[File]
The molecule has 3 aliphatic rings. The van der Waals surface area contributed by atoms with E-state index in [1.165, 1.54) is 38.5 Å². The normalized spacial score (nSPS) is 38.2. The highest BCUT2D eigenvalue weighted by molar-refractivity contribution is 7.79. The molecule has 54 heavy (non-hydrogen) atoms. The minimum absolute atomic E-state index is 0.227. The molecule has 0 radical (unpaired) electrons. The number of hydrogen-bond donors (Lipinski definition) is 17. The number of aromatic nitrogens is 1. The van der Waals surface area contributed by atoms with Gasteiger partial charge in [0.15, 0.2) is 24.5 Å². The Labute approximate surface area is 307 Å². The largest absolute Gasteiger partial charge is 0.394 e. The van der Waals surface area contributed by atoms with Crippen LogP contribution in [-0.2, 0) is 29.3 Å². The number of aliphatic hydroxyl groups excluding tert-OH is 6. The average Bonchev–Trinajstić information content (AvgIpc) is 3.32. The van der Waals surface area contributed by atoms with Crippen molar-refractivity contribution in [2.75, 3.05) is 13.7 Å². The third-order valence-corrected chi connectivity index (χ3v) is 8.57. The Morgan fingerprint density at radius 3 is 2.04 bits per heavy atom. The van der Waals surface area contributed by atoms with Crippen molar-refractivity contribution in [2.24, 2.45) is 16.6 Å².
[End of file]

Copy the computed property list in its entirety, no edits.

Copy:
The molecule has 3 aliphatic rings. The van der Waals surface area contributed by atoms with E-state index in [1.165, 1.54) is 38.5 Å². The normalized spacial score (nSPS) is 38.2. The highest BCUT2D eigenvalue weighted by molar-refractivity contribution is 7.79. The molecule has 54 heavy (non-hydrogen) atoms. The minimum absolute atomic E-state index is 0.227. The molecule has 0 radical (unpaired) electrons. The number of hydrogen-bond donors (Lipinski definition) is 17. The number of aromatic nitrogens is 1. The van der Waals surface area contributed by atoms with Gasteiger partial charge in [0.15, 0.2) is 24.5 Å². The Labute approximate surface area is 307 Å². The largest absolute Gasteiger partial charge is 0.394 e. The van der Waals surface area contributed by atoms with Crippen LogP contribution in [-0.2, 0) is 29.3 Å². The number of aliphatic hydroxyl groups excluding tert-OH is 6. The average Bonchev–Trinajstić information content (AvgIpc) is 3.32. The van der Waals surface area contributed by atoms with Crippen molar-refractivity contribution in [2.75, 3.05) is 13.7 Å². The third-order valence-corrected chi connectivity index (χ3v) is 8.57. The Morgan fingerprint density at radius 3 is 2.04 bits per heavy atom. The van der Waals surface area contributed by atoms with Crippen molar-refractivity contribution in [2.24, 2.45) is 16.6 Å².